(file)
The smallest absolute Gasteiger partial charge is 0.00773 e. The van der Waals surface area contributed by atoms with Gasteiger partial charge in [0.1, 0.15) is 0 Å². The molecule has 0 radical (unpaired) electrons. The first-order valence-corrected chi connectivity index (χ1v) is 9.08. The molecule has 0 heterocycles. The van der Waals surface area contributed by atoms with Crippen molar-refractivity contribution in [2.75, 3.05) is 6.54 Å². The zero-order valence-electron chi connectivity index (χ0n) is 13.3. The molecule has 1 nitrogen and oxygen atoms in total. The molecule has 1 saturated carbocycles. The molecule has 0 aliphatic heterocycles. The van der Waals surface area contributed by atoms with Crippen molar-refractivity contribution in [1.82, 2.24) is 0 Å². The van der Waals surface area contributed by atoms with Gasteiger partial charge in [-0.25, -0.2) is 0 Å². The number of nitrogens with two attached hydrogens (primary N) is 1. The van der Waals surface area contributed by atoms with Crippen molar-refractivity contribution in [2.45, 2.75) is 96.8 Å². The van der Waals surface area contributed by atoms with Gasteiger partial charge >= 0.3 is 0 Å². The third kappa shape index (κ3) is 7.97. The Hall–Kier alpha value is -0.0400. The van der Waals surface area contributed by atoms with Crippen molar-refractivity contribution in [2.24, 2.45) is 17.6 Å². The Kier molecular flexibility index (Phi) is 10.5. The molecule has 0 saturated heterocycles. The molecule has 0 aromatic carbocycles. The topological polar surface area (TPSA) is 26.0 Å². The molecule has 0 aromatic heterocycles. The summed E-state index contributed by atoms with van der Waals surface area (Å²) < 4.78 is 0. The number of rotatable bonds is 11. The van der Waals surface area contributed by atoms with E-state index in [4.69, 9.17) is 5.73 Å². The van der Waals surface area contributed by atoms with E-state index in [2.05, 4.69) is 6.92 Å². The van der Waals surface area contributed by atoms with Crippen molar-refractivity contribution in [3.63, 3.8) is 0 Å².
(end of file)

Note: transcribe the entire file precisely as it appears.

The smallest absolute Gasteiger partial charge is 0.00773 e. The van der Waals surface area contributed by atoms with Gasteiger partial charge in [0.1, 0.15) is 0 Å². The molecule has 0 radical (unpaired) electrons. The first-order valence-corrected chi connectivity index (χ1v) is 9.08. The molecule has 0 heterocycles. The van der Waals surface area contributed by atoms with Crippen molar-refractivity contribution in [2.75, 3.05) is 6.54 Å². The zero-order valence-electron chi connectivity index (χ0n) is 13.3. The molecule has 1 nitrogen and oxygen atoms in total. The molecule has 1 saturated carbocycles. The molecule has 0 aliphatic heterocycles. The van der Waals surface area contributed by atoms with Crippen molar-refractivity contribution in [1.82, 2.24) is 0 Å². The van der Waals surface area contributed by atoms with Gasteiger partial charge in [-0.25, -0.2) is 0 Å². The number of nitrogens with two attached hydrogens (primary N) is 1. The van der Waals surface area contributed by atoms with Crippen molar-refractivity contribution in [2.45, 2.75) is 96.8 Å². The van der Waals surface area contributed by atoms with Gasteiger partial charge >= 0.3 is 0 Å². The third kappa shape index (κ3) is 7.97. The Hall–Kier alpha value is -0.0400. The van der Waals surface area contributed by atoms with Crippen molar-refractivity contribution in [2.24, 2.45) is 17.6 Å². The Kier molecular flexibility index (Phi) is 10.5. The molecule has 0 saturated heterocycles. The molecule has 0 aromatic carbocycles. The topological polar surface area (TPSA) is 26.0 Å². The molecule has 0 aromatic heterocycles. The summed E-state index contributed by atoms with van der Waals surface area (Å²) < 4.78 is 0. The number of rotatable bonds is 11. The van der Waals surface area contributed by atoms with E-state index in [4.69, 9.17) is 5.73 Å². The van der Waals surface area contributed by atoms with E-state index in [2.05, 4.69) is 6.92 Å². The van der Waals surface area contributed by atoms with Crippen molar-refractivity contribution in [3.63, 3.8) is 0 Å².